Drag artists, LGBTQ community and allies rally against GOP vitriol
Rey spent more than six hours perfecting her look for a protest against anti-drag bills at the state Capitol on Sunday. The 18-year-old donned a cinched corset, bright red lipstick, white eye contacts and two tall hand-made horns — both of which curved around a sign that read, in capital letters: DRAG IS ART!
“I want to help people understand that drag is art,” she said. “I’m just expressing myself.”
That self-expression has recently been the target of conservative vitriol. Bills have been introduced in the state legislature that would categorize drag performances as equivalent to strip shows and penalize performances in schools and in public. One of the sponsors, Fountain Hills Republican Sen. John Kavanagh, framed the legislation as a way to protect children from confusing or overtly sexual shows. Another, Glendale Republican Rep. Anthony Kern, refused to discuss his bills, which would constrain where and when drag performances can take place, require permits, and criminalize those that violate the rules.
In response, local drag artist Noelle Cañez organized a march at the state Capitol to denounce the bills.
“We want everybody, not just the politicians, to know that we don’t think this is OK,” she said. “For somebody out in the public who’s never met a drag artist or has never been to a drag show, they might start to believe those hateful messages and take it out on us. We don’t know if we’re going to be discriminated against or have violence used against us as a result.”
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That’s a fear that hits close to home for Xeno Danger, who lost two friends to the Club Q shooting in Colorado last year — a tragedy that has been linked to anti-LGBTQ policies and speech from the state’s public figures. After hearing about the anti-drag measures, and worrying about what the rhetoric could mean for Arizona’s LGBTQ community, he decided to join the protest, donning a neon green wig decorated with two miniature pride flags.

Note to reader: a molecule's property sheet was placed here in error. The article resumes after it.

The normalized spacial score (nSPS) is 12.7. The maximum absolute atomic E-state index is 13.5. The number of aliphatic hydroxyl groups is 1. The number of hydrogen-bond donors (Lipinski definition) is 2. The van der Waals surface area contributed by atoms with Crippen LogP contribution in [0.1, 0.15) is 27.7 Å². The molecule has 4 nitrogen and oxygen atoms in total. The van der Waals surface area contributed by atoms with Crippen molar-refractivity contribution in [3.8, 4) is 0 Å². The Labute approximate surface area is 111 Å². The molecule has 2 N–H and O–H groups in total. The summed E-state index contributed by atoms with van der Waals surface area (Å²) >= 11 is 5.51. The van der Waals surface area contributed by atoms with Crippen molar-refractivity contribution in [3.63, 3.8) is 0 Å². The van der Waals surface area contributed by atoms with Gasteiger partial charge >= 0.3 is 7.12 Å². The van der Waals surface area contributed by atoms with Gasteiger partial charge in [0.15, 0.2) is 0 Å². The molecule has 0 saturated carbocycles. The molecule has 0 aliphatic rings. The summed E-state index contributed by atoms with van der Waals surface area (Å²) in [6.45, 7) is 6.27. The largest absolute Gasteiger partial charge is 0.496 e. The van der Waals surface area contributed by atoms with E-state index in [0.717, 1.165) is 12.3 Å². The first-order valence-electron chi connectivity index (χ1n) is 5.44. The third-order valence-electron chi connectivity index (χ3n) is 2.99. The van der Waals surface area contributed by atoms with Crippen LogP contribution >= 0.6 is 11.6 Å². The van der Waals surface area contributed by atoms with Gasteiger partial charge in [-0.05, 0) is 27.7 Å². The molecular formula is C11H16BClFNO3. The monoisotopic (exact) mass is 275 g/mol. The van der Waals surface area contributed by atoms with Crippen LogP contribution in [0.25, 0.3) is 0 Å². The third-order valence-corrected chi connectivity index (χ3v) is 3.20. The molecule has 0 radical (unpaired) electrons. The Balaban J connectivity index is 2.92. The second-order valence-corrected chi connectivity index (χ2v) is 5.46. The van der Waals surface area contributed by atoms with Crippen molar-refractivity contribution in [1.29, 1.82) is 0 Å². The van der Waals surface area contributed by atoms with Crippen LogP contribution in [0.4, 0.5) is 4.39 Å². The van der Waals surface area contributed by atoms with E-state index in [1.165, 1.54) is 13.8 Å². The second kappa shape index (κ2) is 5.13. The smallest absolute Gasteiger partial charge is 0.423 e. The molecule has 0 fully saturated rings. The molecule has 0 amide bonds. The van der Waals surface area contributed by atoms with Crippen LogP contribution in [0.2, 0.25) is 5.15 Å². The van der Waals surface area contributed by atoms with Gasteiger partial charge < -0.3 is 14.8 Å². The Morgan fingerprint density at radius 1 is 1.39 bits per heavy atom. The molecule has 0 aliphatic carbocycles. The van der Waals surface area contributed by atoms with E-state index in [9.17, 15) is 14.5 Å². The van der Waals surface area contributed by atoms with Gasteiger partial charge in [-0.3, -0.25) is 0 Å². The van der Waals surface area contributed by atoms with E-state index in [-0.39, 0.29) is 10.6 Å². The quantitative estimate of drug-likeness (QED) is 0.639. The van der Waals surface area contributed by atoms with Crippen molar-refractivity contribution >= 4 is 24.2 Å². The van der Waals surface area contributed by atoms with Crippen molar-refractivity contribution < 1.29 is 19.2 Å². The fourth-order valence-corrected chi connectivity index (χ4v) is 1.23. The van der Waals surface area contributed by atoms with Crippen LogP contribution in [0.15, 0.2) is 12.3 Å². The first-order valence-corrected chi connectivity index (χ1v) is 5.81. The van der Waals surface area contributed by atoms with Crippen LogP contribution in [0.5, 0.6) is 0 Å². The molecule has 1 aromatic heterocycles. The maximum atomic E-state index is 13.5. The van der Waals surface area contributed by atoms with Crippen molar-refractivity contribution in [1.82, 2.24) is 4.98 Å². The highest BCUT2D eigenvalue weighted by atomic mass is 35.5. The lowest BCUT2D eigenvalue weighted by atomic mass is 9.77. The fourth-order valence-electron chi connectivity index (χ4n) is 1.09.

“It’s heartbreaking to see people twist the LGBTQ community into predators, when we’re just trying to have fun and stay safe,” he said.
Hundreds gathered on the lawn in front of the state House of Representatives on Sunday to voice their discontent with the legislature’s Republican majority, which has overseen the passage of several anti-LGBTQ laws in recent years. Last year, Arizona legislators joined a national movement of GOP anti-LGBTQ lawmaking to enact a ban on gender-affirming surgeries for minors and another law barring trans students from being on girls sports teams, among other anti-LGBTQ laws.
This year, along with the anti-drag bills, Republicans have also backed a measure that would prohibit teachers from using a student’s preferred name or pronouns, unless the name is consistent with their biological birth name and sex, or a parent has given written permission. And even then, a teacher could decide their opposition to accepting a child’s name and pronouns trumps the parent’s wishes.
A man holds up a sign questioning if religious uniforms fall under the same definition as the clothing drag performers wear in Phoenix during a protest of anti-drag bills on Jan. 22, 2023. The definitions included in the bills, which seek to target drag performers who often use clothing perceived as belonging to the opposite sex, have been criticized as being too broad. Photo by Gloria Rebecca Gomez | Arizona Mirror
Haley Feria, who uses “they” and “them” pronouns, criticized the state’s politicians for their repeated attacks against the community.
“This systemic abuse is getting old,” they said, speaking into a megaphone to a cheering crowd.
Republicans have championed parental rights, and Kavanagh’s bill addressing drag performances in schools has been defended as a protection of family values. That reasoning didn’t convince Lydia Burton, who slammed Republicans who seek to limit which communities she can expose her young daughter to as hypocrites.